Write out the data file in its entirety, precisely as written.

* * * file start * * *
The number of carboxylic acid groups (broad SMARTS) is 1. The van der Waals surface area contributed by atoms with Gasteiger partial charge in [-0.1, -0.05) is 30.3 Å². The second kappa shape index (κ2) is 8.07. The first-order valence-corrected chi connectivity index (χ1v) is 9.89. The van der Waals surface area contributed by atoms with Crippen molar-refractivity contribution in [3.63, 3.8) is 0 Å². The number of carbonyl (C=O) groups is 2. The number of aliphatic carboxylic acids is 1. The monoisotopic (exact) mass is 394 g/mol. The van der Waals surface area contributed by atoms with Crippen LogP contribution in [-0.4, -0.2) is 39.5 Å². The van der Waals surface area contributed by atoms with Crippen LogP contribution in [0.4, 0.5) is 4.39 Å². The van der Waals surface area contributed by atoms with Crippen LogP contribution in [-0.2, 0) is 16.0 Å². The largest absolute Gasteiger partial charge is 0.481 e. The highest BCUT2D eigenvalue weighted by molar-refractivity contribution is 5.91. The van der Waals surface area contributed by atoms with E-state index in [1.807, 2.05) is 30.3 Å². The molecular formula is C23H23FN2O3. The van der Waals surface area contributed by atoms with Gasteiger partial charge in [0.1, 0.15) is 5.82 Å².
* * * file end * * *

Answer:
The number of carboxylic acid groups (broad SMARTS) is 1. The van der Waals surface area contributed by atoms with Gasteiger partial charge in [-0.1, -0.05) is 30.3 Å². The second kappa shape index (κ2) is 8.07. The first-order valence-corrected chi connectivity index (χ1v) is 9.89. The van der Waals surface area contributed by atoms with Crippen molar-refractivity contribution in [3.63, 3.8) is 0 Å². The number of carbonyl (C=O) groups is 2. The number of aliphatic carboxylic acids is 1. The monoisotopic (exact) mass is 394 g/mol. The van der Waals surface area contributed by atoms with Crippen LogP contribution in [-0.4, -0.2) is 39.5 Å². The van der Waals surface area contributed by atoms with Crippen LogP contribution in [0.4, 0.5) is 4.39 Å². The van der Waals surface area contributed by atoms with Crippen LogP contribution in [-0.2, 0) is 16.0 Å². The largest absolute Gasteiger partial charge is 0.481 e. The highest BCUT2D eigenvalue weighted by molar-refractivity contribution is 5.91. The van der Waals surface area contributed by atoms with E-state index in [1.807, 2.05) is 30.3 Å². The molecular formula is C23H23FN2O3. The van der Waals surface area contributed by atoms with Gasteiger partial charge in [0.1, 0.15) is 5.82 Å².